By the time of the A-ONE flight, the Cygnus for today’s ORB-D launch was already deep into processing. Its Service Module (SM) had been loaded with hydrazine and nitrogen tetroxide maneuvering propellants in the V-55 Hypergolic Fueling Facility at Wallops between 15-19 April, after which it was moved to the Horizontal Integration Facility (HIF) for several months. Meanwhile, elsewhere in the HIF, Antares’ two stages were mated in July and, after the installation of Cygnus, the vehicle was rolled out to Pad 0A on Friday, 13 September. Poor weather conditions during the rollout process and the discovery of an inoperative cable during a combined systems test on Friday evening prompted Orbital to postpone the launch by 24 hours from 17 September until today. A smooth Launch Readiness Review on Tuesday concluded with a unanimous “Go for Launch” and enabled Orbital managers and engineers to begin final preparations for an opening launch attempt at 10:50 a.m. EDT Wednesday, at the start of a 15-minute “window.” In readiness for the attempt, all personnel were cleared from Pad 0A and a process of “chilling down” the Ground Support Equipment (GSE) commenced shortly after 8:00 a.m. “Cooling down of the equipment used to store and transfer the liquid oxygen is important,” noted AmericaSpace’s Launch Tracker, “as the propellant boils at a temperature of -297F and the shock of the supercooled liquid hitting warm valves and lines could cause severe thermal shock and fracture.” Shortly afterwards, Antares’ ordnance—including pyrotechnics to separate various components during the flight—were enabled, and just before 9 a.m. the chilling down of the liquid oxygen transfer lines began, ahead of loading propellants into the first stage tanks.

To Go or Not to Go

At around 9:30 a.m., a few minutes after the “Go” to commence liquid oxygen loading, Orbital announced a slight shift of the launch time to 10:58 a.m., reportedly to adjust a gaseous nitrogen regulator. Other issues concerned low cloud and “distant focused overpressure,” which led the Wallops Range to declare its status as “Red” (“No Go”), but expected the situation to improve later in the countdown. A group of occupied buildings which may have been exposed to damage by Antares’ blast wave were also evacuated, and a problem was detected with the non-critical RocketCam which would transmit live imagery of the ascent. In the meantime, at 10:13 a.m., Antares’ avionics system was loaded with the flight software to guide its ascent into orbit. Despite the fact that the overpressure issue remained a “Red” item, the Launch Readiness Review declared that it was “Go for Launch” just before 10:30 a.m. The overpressure constraint was finally cleared a few minutes later and the range announced that it was now “Green” (“Go”) for launch. By this point, the fueling procedure was nearing its conclusion.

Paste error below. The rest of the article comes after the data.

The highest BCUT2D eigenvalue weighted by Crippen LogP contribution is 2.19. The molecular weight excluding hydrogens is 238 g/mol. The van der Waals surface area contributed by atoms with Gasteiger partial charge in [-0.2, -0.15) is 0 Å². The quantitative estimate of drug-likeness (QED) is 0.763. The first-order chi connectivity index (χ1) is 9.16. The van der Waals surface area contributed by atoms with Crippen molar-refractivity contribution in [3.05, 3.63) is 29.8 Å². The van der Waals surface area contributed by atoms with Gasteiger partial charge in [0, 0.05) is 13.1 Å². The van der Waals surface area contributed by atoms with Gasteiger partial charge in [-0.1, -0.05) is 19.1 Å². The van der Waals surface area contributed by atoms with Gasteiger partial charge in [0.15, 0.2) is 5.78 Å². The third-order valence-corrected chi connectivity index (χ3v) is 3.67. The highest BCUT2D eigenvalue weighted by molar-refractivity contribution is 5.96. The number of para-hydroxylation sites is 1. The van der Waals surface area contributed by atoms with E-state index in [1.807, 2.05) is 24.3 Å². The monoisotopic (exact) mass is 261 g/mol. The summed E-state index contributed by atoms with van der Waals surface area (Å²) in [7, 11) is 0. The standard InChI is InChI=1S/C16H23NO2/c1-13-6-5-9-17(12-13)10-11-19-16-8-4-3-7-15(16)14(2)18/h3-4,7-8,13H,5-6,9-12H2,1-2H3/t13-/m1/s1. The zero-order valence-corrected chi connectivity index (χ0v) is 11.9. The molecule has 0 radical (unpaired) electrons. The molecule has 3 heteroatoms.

The Antares rocket is rolled out to the launch pad in this NASA image. Rollout occurred on Friday 13 September (Credits: NASA / Orbital).

The Antares rocket is rolled out to the launch pad in this NASA image. Rollout occurred on Friday 13 September (Credits: NASA / Orbital).

Loading of propellants aboard Antares is timed to begin approximately 90 minutes ahead of liftoff, due to time limits associated with the rapid boil-off of the cryogenics. The loading itself required 75 minutes and was concluded at 10:42 a.m., with all propellant levels declared as “Flight Ready.” The liquid oxygen remained in a so-called “topping-off” mode, being continuously replenished as it boiled off until just before launch. Three minutes later, at 10:45 a.m., a final “Go/No-Go” poll of the launch team produced a definitive “Go for Launch,” after which the systems aboard Antares and Cygnus were transferred from ground power supplies to internal battery power. The Transporter-Erector-Launcher (TEL)—which delivered the vehicle to the pad, raised it to the vertical, and has supported its servicing utilities—was armed to execute a rapid retraction at the instant of liftoff. With five minutes left on the clock, the Flight Termination System was armed, and at T-3 minutes and 30 seconds, the Terminal Count got underway, with Antares’ on-board autosequencer now in primary control of all critical functions. These included the final pressurization of the rocket’s first-stage fuel tanks and the gimbaling of the two AJ-26 engines. Under careful computer control, the engines roared to life at T-2 seconds, ramping up to full power, and the vehicle left Pad 0A at 10:58 a.m.